In an ever-connected world, the internet has taken on a fundamental role. While internet access is not quite as essential as clean drinking water, it is starting to get close. In less than 25 years, the internet has become woven into every aspect of our society. Access to the internet is essential if you want to get a job, access financial and government services, do homework or simply stay in touch with your family. Increasingly, good-quality, affordable access to the internet is a key dividing line between whether you are included in or excluded from our society.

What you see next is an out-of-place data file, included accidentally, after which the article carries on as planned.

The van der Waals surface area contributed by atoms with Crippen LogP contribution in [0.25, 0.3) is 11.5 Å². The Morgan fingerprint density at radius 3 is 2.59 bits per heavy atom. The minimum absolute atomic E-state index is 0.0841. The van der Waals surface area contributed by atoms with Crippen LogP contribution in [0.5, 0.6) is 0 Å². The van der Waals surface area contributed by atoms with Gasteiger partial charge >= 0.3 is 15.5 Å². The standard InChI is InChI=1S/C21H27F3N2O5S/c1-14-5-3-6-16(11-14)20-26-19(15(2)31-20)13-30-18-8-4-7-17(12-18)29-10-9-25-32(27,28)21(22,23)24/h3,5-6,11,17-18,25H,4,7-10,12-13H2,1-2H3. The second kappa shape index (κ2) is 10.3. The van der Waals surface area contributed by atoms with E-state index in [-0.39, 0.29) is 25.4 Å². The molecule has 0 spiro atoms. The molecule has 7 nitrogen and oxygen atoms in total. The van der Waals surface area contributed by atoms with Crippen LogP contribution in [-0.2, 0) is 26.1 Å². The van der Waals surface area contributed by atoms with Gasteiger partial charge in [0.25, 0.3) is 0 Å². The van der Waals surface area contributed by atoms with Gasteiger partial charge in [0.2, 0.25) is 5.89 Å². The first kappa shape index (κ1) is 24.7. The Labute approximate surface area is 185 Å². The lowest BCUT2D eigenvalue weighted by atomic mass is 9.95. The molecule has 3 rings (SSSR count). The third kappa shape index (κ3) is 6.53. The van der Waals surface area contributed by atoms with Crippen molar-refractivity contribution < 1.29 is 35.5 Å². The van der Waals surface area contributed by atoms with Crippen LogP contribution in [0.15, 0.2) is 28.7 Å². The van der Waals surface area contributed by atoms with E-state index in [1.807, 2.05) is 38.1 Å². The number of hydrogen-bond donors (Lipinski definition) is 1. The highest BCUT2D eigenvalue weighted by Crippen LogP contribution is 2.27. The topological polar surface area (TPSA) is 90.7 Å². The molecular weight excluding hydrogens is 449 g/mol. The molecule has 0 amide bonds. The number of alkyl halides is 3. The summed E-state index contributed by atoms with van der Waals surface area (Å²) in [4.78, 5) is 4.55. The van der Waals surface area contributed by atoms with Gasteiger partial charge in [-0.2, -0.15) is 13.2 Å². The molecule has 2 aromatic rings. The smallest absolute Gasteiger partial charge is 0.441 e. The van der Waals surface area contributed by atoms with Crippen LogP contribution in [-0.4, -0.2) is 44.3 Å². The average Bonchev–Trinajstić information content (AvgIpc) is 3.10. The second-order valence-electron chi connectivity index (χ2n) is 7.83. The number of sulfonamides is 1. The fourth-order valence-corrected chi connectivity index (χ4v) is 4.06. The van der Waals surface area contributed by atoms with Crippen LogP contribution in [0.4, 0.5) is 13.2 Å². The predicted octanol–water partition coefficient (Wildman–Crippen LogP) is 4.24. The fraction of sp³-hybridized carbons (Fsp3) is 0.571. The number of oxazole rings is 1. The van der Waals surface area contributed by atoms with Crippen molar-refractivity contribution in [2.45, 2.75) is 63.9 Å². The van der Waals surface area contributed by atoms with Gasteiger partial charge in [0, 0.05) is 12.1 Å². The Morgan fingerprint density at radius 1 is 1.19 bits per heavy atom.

Like access to water, access to the internet isn’t binary—it can be better or worse. As we look around the world, it’s increasingly clear that quality of internet access often maps to factors like income, geography, gender, and education. A talented coder in the Bay Area most likely has a gigabit internet connection and a variety of devices that are secure and highly configurable. Unfortunately, huge parts of the population—including people in poorer neighborhoods of “rich” cities like New York—face spotty connections, prohibitive data costs and limited digital skills. They end up with insecure old smartphones, low data allowances, and, most importantly, only the most basic of computing and communication capabilities.